These times have been especially challenging for medical professionals, and as a community nurse, I’ve experienced that as well. I also have a Stabilizer Behavior Style preference, which means you’ll notice that I approach this pandemic in ways similar to other Stabilizers you may know in your life.
For us, our primary focus is relationships. We want to be sure our people are taken care of, appreciated, and supported, which is part of why the COVID-19 pandemic is so difficult. We have a strong driving need for harmony and, unsurprisingly, stability, which reflects the efforts we put into the world. We experience a lot of discomfort and deep anxiety with the situation “outside” changing so frequently.
While each Behavior Style reacts differently to a crisis like this, I want to share with you some insights into how Stabilizers manage the uncertainties.
Life as a Stabilizer During COVID-19
My initial response has been to reach out and connect with family, friends, and patients in ways that can offer support. What that looks like varies in each scenario, but it primarily includes checking in to see how people are doing (including listening without trying to solve anything immediately). I’ve found that when people feel “heard,” that act in and of itself creates a kind of trust that often leads to more conversation—and eventually, some emotional catharsis.
Trust is built in the quietest of ways.
I am a Stabilizer not only by profession as a community nurse but also down to my core as a person. This pandemic has made that clearer than ever before. I still follow my daily duties of traveling to multiple households to provide care to both pediatric and geriatric populations throughout the island of Oahu, ensuring that medical and emotional needs are being met. But before my workday starts, my role as a Stabilizer begins, trying to navigate how I can care for my family, friends, co-workers, grocery store clerks, and even strangers who I feel might need extra support during this time. There is a fierce layer of constant worry that colors my reality. It leaves me with a continuous need to do more for those within my orbit—in desperate attempts to try and make everyone else feel some security.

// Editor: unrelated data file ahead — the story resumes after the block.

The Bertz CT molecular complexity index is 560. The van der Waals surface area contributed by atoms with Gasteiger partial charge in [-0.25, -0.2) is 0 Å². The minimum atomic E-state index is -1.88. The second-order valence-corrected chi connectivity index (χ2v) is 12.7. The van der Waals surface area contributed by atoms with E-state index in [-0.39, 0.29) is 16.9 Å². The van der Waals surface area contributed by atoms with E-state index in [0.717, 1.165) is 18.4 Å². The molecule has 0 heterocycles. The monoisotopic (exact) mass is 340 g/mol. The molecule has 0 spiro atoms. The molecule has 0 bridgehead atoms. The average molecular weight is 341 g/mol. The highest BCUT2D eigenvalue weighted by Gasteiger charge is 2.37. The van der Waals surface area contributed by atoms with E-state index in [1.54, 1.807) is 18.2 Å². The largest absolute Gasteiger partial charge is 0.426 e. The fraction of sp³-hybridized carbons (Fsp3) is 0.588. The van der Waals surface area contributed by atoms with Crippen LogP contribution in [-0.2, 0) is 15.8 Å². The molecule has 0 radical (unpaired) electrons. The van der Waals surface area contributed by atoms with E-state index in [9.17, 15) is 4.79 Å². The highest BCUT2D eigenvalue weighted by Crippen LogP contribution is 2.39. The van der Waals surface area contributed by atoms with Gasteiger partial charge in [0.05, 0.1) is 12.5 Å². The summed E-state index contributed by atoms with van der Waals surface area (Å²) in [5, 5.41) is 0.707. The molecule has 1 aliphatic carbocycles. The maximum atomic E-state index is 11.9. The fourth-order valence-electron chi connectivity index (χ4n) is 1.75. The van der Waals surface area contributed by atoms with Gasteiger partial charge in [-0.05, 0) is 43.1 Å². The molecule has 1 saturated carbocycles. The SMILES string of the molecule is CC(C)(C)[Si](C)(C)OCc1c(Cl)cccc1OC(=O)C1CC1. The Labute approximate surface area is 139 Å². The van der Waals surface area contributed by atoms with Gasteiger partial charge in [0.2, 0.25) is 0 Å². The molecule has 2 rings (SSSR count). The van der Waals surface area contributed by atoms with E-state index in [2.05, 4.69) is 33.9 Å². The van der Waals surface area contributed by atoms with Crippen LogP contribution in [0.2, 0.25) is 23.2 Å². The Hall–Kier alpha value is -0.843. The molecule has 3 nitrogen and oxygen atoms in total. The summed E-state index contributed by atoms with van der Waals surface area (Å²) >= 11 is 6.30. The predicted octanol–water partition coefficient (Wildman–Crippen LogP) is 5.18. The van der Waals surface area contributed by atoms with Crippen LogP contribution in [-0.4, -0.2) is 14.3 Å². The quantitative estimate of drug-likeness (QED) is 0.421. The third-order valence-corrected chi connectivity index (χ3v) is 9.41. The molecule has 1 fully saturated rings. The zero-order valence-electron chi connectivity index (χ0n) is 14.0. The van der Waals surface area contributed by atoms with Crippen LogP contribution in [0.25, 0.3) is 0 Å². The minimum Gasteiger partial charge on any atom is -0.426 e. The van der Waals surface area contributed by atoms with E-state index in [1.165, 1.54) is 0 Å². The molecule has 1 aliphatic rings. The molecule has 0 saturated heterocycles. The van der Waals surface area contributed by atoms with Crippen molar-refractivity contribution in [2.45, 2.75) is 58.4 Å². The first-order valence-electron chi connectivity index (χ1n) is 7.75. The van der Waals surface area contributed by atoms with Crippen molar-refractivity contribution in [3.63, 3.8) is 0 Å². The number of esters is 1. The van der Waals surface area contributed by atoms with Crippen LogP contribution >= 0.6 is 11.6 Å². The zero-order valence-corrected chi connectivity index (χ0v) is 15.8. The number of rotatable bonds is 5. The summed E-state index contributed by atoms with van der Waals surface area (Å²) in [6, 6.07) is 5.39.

Putting the needs of others before my own is something I have always enjoyed, but lately I feel the constant pull to do more. I’ve checked in on family today already but which friends need help? I’ve reached out to friends, now what about my colleagues? What about the woman at the store I just interacted with? These are constant thoughts that never seem to settle because I feel I can always be serving someone else who may need it. I have learned that the smallest of gestures such as an email, text message, or five-minute phone call can make a person’s entire day—it is certainly worth the effort during these challenging times.
While Stabilizers—like all other people—have a limited ability to change the situation, they play a vital role in a crisis such as the COVID-19 pandemic. They provide the support that people desperately need right now in order to get through these hard-hitting circumstances. Offering assistance, a listening ear, or a (virtual) shoulder to cry on are oftentimes the most readily available things we can offer other people.
It creates a deep sense of togetherness knowing we are not alone during this crisis.
Some Tips to Help Stabilizers Better Navigate COVID-19